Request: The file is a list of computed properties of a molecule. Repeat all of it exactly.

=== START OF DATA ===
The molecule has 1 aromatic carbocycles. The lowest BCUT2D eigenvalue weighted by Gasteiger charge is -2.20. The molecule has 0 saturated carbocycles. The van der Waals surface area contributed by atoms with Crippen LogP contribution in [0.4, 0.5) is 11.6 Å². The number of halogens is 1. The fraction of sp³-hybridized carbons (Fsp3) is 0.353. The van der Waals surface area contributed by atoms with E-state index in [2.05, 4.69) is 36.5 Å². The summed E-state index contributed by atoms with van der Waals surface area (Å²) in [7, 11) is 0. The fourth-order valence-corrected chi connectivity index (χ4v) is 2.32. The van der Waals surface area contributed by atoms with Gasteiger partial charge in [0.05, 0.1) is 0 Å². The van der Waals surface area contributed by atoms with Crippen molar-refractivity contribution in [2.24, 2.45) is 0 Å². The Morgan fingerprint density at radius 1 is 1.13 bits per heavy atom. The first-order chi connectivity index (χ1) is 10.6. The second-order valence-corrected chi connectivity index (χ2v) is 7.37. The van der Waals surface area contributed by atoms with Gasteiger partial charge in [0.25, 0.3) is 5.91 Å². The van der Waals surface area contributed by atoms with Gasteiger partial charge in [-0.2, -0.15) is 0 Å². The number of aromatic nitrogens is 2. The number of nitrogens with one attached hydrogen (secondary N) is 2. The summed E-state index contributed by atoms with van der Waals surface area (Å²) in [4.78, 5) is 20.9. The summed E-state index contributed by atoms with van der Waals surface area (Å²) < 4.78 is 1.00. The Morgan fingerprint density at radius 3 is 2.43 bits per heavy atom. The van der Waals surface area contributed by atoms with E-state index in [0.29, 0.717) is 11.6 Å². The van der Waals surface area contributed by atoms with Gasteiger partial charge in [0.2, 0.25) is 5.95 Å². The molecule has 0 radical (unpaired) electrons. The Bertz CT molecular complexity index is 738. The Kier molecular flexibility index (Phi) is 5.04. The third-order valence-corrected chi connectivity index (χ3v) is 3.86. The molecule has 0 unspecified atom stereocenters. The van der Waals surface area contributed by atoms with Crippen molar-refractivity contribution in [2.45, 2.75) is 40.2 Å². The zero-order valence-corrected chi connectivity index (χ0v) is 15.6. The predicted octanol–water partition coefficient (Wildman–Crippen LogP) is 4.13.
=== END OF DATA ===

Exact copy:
The molecule has 1 aromatic carbocycles. The lowest BCUT2D eigenvalue weighted by Gasteiger charge is -2.20. The molecule has 0 saturated carbocycles. The van der Waals surface area contributed by atoms with Crippen LogP contribution in [0.4, 0.5) is 11.6 Å². The number of halogens is 1. The fraction of sp³-hybridized carbons (Fsp3) is 0.353. The van der Waals surface area contributed by atoms with E-state index in [2.05, 4.69) is 36.5 Å². The summed E-state index contributed by atoms with van der Waals surface area (Å²) in [7, 11) is 0. The fourth-order valence-corrected chi connectivity index (χ4v) is 2.32. The van der Waals surface area contributed by atoms with Gasteiger partial charge in [0.05, 0.1) is 0 Å². The van der Waals surface area contributed by atoms with Crippen molar-refractivity contribution in [2.24, 2.45) is 0 Å². The Morgan fingerprint density at radius 1 is 1.13 bits per heavy atom. The first-order chi connectivity index (χ1) is 10.6. The second-order valence-corrected chi connectivity index (χ2v) is 7.37. The van der Waals surface area contributed by atoms with Gasteiger partial charge in [0.25, 0.3) is 5.91 Å². The van der Waals surface area contributed by atoms with Gasteiger partial charge in [-0.2, -0.15) is 0 Å². The number of aromatic nitrogens is 2. The number of nitrogens with one attached hydrogen (secondary N) is 2. The summed E-state index contributed by atoms with van der Waals surface area (Å²) in [4.78, 5) is 20.9. The summed E-state index contributed by atoms with van der Waals surface area (Å²) < 4.78 is 1.00. The Morgan fingerprint density at radius 3 is 2.43 bits per heavy atom. The van der Waals surface area contributed by atoms with E-state index in [0.29, 0.717) is 11.6 Å². The van der Waals surface area contributed by atoms with Gasteiger partial charge in [0.2, 0.25) is 5.95 Å². The molecule has 0 radical (unpaired) electrons. The Bertz CT molecular complexity index is 738. The Kier molecular flexibility index (Phi) is 5.04. The third-order valence-corrected chi connectivity index (χ3v) is 3.86. The molecule has 0 unspecified atom stereocenters. The van der Waals surface area contributed by atoms with Crippen molar-refractivity contribution in [2.45, 2.75) is 40.2 Å². The zero-order valence-corrected chi connectivity index (χ0v) is 15.6. The predicted octanol–water partition coefficient (Wildman–Crippen LogP) is 4.13.